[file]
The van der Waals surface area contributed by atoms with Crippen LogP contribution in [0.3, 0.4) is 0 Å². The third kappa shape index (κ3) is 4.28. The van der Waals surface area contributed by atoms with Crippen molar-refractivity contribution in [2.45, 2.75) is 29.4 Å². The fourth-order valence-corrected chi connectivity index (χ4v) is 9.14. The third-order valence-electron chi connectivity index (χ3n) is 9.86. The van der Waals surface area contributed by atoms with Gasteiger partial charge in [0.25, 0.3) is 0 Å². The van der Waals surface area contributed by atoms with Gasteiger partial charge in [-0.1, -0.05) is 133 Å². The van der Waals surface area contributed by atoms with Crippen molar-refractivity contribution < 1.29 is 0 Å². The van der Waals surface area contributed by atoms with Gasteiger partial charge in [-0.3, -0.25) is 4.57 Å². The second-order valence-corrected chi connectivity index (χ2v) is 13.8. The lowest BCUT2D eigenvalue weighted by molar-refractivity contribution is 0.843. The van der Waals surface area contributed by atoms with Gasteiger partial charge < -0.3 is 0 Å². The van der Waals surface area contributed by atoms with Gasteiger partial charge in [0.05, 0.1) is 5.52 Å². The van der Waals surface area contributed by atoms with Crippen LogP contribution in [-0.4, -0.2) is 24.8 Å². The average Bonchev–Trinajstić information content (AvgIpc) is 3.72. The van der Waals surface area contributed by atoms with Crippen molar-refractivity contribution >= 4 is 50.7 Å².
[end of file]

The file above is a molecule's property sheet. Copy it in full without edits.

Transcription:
The van der Waals surface area contributed by atoms with Crippen LogP contribution in [0.3, 0.4) is 0 Å². The third kappa shape index (κ3) is 4.28. The van der Waals surface area contributed by atoms with Crippen molar-refractivity contribution in [2.45, 2.75) is 29.4 Å². The fourth-order valence-corrected chi connectivity index (χ4v) is 9.14. The third-order valence-electron chi connectivity index (χ3n) is 9.86. The van der Waals surface area contributed by atoms with Gasteiger partial charge in [0.25, 0.3) is 0 Å². The van der Waals surface area contributed by atoms with Gasteiger partial charge in [-0.1, -0.05) is 133 Å². The van der Waals surface area contributed by atoms with Crippen molar-refractivity contribution < 1.29 is 0 Å². The van der Waals surface area contributed by atoms with Gasteiger partial charge in [-0.3, -0.25) is 4.57 Å². The second-order valence-corrected chi connectivity index (χ2v) is 13.8. The lowest BCUT2D eigenvalue weighted by molar-refractivity contribution is 0.843. The van der Waals surface area contributed by atoms with Gasteiger partial charge < -0.3 is 0 Å². The van der Waals surface area contributed by atoms with Gasteiger partial charge in [0.05, 0.1) is 5.52 Å². The van der Waals surface area contributed by atoms with Crippen LogP contribution in [-0.4, -0.2) is 24.8 Å². The average Bonchev–Trinajstić information content (AvgIpc) is 3.72. The van der Waals surface area contributed by atoms with Crippen molar-refractivity contribution >= 4 is 50.7 Å².